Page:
HOUSING STARTS PEAK AGAIN IN FEBRUARY
The appeal of homeownership continued to drive the housing market in February as single-family housing starts set a new all-time record and multifamily construction was buoyed by the condominium market.
Total housing starts increased by 0.5 percent to a seasonally adjusted annual rate of 2.195 million units, setting a new 21-year-record for the second month in a row, the U.S. Commerce Department reported. The February construction pace was 15.8 percent above what it was a year ago.
“Builders are reporting that there is still plenty of traffic in their sales offices,” said Dave Wilson, president of the National Association of Home Builders (NAHB) and a custom homebuilder from Ketchum, Idaho. “Mortgage rates, employment, household income and other favorable market conditions continue to drive demand.”
“Homeownership continues to plow ahead,” said NAHB Chief Economist David Seiders. “Builders are reacting to strong demand in the single-family home and condominium markets, both of which continue to cry out for supply. Stronger job prospects also are fueling the rental market.”
The rate of single-family home construction reached 1.775 million units, a new record for the second month in a row. The pace was 0.3 percent above the January rate and 16.7 percent above February 2004.
Multifamily housing starts increased to a seasonally adjusted rate of 420,000 units in February, 1.7 percent above the January pace and 12.3 percent above a year earlier.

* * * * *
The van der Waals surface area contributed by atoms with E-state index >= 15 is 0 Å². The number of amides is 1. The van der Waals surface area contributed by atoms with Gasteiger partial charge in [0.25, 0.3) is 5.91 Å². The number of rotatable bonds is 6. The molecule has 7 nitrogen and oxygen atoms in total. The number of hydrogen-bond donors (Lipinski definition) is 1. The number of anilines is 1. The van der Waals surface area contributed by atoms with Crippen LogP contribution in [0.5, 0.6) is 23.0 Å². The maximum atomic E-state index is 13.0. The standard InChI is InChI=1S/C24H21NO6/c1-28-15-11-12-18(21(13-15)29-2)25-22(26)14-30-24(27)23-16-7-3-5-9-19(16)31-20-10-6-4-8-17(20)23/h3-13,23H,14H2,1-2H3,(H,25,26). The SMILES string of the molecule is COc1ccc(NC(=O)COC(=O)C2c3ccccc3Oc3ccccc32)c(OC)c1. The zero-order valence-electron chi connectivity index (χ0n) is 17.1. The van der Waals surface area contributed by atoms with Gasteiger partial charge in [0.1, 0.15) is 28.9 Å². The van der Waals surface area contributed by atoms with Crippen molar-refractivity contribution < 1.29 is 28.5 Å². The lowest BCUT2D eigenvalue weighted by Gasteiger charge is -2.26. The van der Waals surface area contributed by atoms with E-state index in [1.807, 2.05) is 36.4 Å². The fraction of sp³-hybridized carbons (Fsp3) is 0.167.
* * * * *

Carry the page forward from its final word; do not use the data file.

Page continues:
“It's perfectly clear that housing will remain an important component of GDP for the first quarter of the year. There's no question that the housing market is still an engine of economic growth,” Seiders said. “However, we do expect housing to plateau as the year progresses, other components of the economy pick up more steam and the interest rate structure moves up further.”
Construction of new homes and apartments increased in the Northeast by 19.1 percent and in the Midwest by 20.4 percent for the month, the two regions that were hit hardest by winter storms the month before. Construction in the South declined by 8.1 percent, following an 18-percent surge in January, and starts increased in the West by 0.7 percent in February.
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